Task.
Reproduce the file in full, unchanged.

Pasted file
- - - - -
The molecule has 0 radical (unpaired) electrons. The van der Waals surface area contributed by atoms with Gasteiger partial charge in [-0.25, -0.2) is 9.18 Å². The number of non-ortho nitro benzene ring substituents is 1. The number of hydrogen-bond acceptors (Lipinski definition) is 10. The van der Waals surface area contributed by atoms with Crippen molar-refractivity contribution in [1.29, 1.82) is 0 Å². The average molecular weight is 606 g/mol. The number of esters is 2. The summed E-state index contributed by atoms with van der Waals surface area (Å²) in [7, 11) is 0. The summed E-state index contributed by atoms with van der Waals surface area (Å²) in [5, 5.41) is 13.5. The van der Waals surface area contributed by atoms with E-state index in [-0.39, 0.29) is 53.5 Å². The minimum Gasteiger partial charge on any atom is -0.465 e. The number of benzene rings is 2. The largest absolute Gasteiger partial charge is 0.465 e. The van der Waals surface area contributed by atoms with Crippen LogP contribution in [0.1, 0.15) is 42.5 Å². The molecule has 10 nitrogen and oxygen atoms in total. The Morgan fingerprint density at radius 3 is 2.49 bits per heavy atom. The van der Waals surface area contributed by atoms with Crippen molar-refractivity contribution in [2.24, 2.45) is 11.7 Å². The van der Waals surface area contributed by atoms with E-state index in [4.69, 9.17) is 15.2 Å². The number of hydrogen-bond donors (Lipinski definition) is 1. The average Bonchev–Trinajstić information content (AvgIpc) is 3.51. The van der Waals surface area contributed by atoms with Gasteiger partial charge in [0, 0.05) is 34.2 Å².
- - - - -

The molecule has 0 radical (unpaired) electrons. The van der Waals surface area contributed by atoms with Gasteiger partial charge in [-0.25, -0.2) is 9.18 Å². The number of non-ortho nitro benzene ring substituents is 1. The number of hydrogen-bond acceptors (Lipinski definition) is 10. The van der Waals surface area contributed by atoms with Crippen molar-refractivity contribution in [1.29, 1.82) is 0 Å². The average molecular weight is 606 g/mol. The number of esters is 2. The summed E-state index contributed by atoms with van der Waals surface area (Å²) in [7, 11) is 0. The summed E-state index contributed by atoms with van der Waals surface area (Å²) in [5, 5.41) is 13.5. The van der Waals surface area contributed by atoms with E-state index in [-0.39, 0.29) is 53.5 Å². The minimum Gasteiger partial charge on any atom is -0.465 e. The number of benzene rings is 2. The largest absolute Gasteiger partial charge is 0.465 e. The van der Waals surface area contributed by atoms with Crippen LogP contribution in [0.1, 0.15) is 42.5 Å². The molecule has 10 nitrogen and oxygen atoms in total. The Morgan fingerprint density at radius 3 is 2.49 bits per heavy atom. The van der Waals surface area contributed by atoms with Crippen molar-refractivity contribution in [2.24, 2.45) is 11.7 Å². The van der Waals surface area contributed by atoms with E-state index in [4.69, 9.17) is 15.2 Å². The number of hydrogen-bond donors (Lipinski definition) is 1. The average Bonchev–Trinajstić information content (AvgIpc) is 3.51. The van der Waals surface area contributed by atoms with Gasteiger partial charge in [0, 0.05) is 34.2 Å².